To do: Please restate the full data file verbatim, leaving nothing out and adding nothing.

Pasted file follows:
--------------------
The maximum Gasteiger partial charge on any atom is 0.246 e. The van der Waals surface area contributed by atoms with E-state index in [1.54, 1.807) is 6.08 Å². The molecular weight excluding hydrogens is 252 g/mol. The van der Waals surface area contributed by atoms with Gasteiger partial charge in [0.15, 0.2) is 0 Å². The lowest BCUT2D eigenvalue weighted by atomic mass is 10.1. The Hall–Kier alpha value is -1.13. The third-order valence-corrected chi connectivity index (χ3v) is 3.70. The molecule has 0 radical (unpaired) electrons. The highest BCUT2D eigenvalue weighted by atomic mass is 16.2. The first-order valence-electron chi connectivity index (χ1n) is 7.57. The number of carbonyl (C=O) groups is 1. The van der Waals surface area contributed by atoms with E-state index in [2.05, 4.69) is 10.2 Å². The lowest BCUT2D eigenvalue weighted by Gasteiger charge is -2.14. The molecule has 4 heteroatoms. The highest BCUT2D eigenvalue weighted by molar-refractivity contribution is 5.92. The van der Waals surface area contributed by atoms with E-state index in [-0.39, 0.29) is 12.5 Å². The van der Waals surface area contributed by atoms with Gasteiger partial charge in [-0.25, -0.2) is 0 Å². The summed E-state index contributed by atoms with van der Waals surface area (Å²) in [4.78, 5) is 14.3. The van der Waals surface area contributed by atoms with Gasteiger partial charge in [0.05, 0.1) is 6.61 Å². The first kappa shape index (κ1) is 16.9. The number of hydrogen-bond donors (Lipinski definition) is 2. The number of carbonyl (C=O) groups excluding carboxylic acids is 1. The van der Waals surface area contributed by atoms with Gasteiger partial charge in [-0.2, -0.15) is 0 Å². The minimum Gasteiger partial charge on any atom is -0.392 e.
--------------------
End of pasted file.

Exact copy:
The maximum Gasteiger partial charge on any atom is 0.246 e. The van der Waals surface area contributed by atoms with E-state index in [1.54, 1.807) is 6.08 Å². The molecular weight excluding hydrogens is 252 g/mol. The van der Waals surface area contributed by atoms with Gasteiger partial charge in [0.15, 0.2) is 0 Å². The lowest BCUT2D eigenvalue weighted by atomic mass is 10.1. The Hall–Kier alpha value is -1.13. The third-order valence-corrected chi connectivity index (χ3v) is 3.70. The molecule has 0 radical (unpaired) electrons. The highest BCUT2D eigenvalue weighted by atomic mass is 16.2. The first-order valence-electron chi connectivity index (χ1n) is 7.57. The number of carbonyl (C=O) groups is 1. The van der Waals surface area contributed by atoms with E-state index in [2.05, 4.69) is 10.2 Å². The lowest BCUT2D eigenvalue weighted by Gasteiger charge is -2.14. The molecule has 4 heteroatoms. The highest BCUT2D eigenvalue weighted by molar-refractivity contribution is 5.92. The van der Waals surface area contributed by atoms with E-state index in [-0.39, 0.29) is 12.5 Å². The van der Waals surface area contributed by atoms with Gasteiger partial charge in [-0.25, -0.2) is 0 Å². The summed E-state index contributed by atoms with van der Waals surface area (Å²) in [4.78, 5) is 14.3. The van der Waals surface area contributed by atoms with Gasteiger partial charge in [0.05, 0.1) is 6.61 Å². The first kappa shape index (κ1) is 16.9. The number of hydrogen-bond donors (Lipinski definition) is 2. The number of carbonyl (C=O) groups excluding carboxylic acids is 1. The van der Waals surface area contributed by atoms with Gasteiger partial charge in [-0.2, -0.15) is 0 Å². The minimum Gasteiger partial charge on any atom is -0.392 e.